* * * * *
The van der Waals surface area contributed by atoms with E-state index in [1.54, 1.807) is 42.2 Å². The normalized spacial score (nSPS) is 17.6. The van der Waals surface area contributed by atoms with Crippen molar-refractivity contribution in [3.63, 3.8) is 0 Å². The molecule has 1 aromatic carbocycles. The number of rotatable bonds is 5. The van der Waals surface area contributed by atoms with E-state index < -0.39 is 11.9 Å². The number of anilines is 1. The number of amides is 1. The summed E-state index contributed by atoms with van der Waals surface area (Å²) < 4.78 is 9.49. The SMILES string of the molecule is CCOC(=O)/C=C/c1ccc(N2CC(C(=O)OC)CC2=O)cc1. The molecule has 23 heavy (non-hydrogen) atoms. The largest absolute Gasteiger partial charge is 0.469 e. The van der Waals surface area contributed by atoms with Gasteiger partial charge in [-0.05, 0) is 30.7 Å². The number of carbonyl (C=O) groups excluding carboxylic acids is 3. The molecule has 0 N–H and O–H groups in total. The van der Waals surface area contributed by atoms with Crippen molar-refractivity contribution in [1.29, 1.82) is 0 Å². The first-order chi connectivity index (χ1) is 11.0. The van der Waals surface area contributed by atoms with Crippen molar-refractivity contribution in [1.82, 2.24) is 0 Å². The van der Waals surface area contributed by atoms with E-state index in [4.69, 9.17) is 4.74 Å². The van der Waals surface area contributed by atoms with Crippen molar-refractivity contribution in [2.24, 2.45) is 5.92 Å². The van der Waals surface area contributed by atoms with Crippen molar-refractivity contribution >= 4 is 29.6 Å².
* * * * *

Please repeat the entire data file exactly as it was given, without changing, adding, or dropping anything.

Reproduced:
The van der Waals surface area contributed by atoms with E-state index in [1.54, 1.807) is 42.2 Å². The normalized spacial score (nSPS) is 17.6. The van der Waals surface area contributed by atoms with Crippen molar-refractivity contribution in [3.63, 3.8) is 0 Å². The molecule has 1 aromatic carbocycles. The number of rotatable bonds is 5. The van der Waals surface area contributed by atoms with E-state index < -0.39 is 11.9 Å². The number of anilines is 1. The number of amides is 1. The summed E-state index contributed by atoms with van der Waals surface area (Å²) < 4.78 is 9.49. The SMILES string of the molecule is CCOC(=O)/C=C/c1ccc(N2CC(C(=O)OC)CC2=O)cc1. The molecule has 23 heavy (non-hydrogen) atoms. The largest absolute Gasteiger partial charge is 0.469 e. The van der Waals surface area contributed by atoms with Gasteiger partial charge in [-0.05, 0) is 30.7 Å². The number of carbonyl (C=O) groups excluding carboxylic acids is 3. The molecule has 0 N–H and O–H groups in total. The van der Waals surface area contributed by atoms with Crippen molar-refractivity contribution in [1.29, 1.82) is 0 Å². The first-order chi connectivity index (χ1) is 11.0. The van der Waals surface area contributed by atoms with Crippen molar-refractivity contribution in [1.82, 2.24) is 0 Å². The van der Waals surface area contributed by atoms with E-state index in [4.69, 9.17) is 4.74 Å². The van der Waals surface area contributed by atoms with Crippen molar-refractivity contribution in [2.24, 2.45) is 5.92 Å². The van der Waals surface area contributed by atoms with Crippen molar-refractivity contribution >= 4 is 29.6 Å².